Being the Change You Want to See (in One Particular Situation)

Be the change you want to see in the world, and in your one particular relationship
Photo by Ross Findon.

When I think about the saying "be the change you want to see in the world", which was, apparently, falsely attributed to Mahatma Gandhi, I usually think about general, global sentiments, like creating a world with less hatred.

After watching this School of Life video, I think I have been missing a big part of what it can mean to be the change I want to see.


Being the change you want to see in the world isn't (or at least, doesn't have to be) just about vague, sweeping notions of what kind of world we want to live in. It can be about very specific people and issues and being the change we want to see within one relationship.

This seems especially relevant when it comes to relationships with siblings, parents, and partners. The people with whom we spend decades developing a dynamic. Where we are really entrenched in "how things are" between us.

It can feel dangerous to be the change in these situations. We might know that the first instance of kindness or generosity will be seen as opportunity on the other side, that we will be taken advantage of instead of met on this new level of interaction.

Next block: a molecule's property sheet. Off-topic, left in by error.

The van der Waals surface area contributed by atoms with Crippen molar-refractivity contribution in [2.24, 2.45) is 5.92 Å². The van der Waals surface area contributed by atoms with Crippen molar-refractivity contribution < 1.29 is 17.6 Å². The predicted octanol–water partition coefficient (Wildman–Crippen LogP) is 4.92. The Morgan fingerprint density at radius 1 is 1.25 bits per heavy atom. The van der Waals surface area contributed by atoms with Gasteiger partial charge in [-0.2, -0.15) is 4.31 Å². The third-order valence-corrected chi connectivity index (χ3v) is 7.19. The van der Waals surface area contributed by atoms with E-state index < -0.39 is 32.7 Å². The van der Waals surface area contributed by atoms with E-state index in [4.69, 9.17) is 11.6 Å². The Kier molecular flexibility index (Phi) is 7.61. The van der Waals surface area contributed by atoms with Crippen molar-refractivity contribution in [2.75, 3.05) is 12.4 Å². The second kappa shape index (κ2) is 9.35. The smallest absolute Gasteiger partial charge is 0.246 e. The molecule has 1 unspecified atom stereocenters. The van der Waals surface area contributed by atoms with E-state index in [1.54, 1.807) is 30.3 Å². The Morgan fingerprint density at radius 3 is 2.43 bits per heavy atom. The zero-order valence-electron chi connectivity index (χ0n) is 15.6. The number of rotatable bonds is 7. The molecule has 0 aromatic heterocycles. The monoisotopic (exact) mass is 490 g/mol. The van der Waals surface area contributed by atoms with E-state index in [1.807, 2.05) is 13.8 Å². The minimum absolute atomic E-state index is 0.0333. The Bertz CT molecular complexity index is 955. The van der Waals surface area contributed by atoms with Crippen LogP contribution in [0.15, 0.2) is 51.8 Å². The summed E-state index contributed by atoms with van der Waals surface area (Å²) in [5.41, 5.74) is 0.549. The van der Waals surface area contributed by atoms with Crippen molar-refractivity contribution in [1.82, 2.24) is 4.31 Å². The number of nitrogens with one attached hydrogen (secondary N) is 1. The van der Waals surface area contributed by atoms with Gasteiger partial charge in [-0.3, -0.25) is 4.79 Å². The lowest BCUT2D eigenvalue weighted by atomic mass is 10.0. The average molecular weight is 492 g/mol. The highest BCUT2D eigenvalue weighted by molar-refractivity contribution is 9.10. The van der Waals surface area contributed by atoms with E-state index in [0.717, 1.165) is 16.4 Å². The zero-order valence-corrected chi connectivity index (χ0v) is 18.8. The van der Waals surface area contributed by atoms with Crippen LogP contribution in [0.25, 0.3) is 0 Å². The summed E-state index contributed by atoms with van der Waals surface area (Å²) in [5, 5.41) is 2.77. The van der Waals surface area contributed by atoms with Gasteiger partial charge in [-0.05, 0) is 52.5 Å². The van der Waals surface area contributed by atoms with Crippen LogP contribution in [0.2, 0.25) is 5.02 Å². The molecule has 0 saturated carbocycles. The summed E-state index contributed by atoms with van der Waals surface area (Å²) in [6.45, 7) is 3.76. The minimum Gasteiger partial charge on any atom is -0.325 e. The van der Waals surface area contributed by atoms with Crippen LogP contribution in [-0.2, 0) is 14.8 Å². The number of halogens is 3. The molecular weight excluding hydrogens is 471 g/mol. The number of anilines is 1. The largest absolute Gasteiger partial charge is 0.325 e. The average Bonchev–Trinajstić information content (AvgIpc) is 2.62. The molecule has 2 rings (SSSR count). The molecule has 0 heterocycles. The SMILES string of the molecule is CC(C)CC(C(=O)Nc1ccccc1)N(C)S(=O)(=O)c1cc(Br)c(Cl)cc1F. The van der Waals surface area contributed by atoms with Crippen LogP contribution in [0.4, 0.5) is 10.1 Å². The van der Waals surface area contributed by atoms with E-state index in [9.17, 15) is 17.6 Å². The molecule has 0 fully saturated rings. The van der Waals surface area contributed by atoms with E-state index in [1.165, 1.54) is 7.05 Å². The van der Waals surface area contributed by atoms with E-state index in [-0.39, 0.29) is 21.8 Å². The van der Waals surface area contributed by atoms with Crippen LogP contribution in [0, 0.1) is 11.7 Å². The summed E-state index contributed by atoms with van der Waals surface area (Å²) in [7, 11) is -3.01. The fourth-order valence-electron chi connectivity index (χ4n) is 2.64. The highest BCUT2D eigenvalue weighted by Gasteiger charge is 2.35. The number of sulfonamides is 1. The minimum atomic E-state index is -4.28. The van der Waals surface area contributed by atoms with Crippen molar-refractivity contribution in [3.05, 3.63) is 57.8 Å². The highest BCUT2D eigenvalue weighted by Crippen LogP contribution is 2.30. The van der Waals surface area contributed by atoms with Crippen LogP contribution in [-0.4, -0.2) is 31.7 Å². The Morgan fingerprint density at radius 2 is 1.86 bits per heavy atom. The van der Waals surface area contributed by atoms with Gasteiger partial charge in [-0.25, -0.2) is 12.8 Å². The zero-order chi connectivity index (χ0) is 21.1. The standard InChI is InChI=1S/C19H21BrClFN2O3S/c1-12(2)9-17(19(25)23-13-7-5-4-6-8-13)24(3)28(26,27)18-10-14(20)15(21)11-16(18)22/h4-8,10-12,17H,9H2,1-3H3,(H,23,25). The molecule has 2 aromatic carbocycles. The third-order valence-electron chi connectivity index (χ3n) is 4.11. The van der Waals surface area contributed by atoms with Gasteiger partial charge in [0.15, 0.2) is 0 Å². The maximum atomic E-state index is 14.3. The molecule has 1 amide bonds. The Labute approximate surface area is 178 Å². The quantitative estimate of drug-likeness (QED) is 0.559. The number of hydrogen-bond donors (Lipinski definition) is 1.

(That probably means that we need to remember that boundaries can still exist in relationships full of kindness and generosity.)

It can also be manipulative, like, "I am going to be nice to make them be nice," or, "I am going to prove that they are incapable of empathy by bringing so freaking much empathy to the table it crushes them."

(It's possible that is not quite what it means to be the change.)

They don't say this in the video, but I think the ultimate reason to be the change we want to see in a relationship is simply that life will be more pleasant for us if we do. Life is better when we approach it with empathy, kindness, and generosity. It's not easier - those things take effort - but it seems more pleasant, on the whole.


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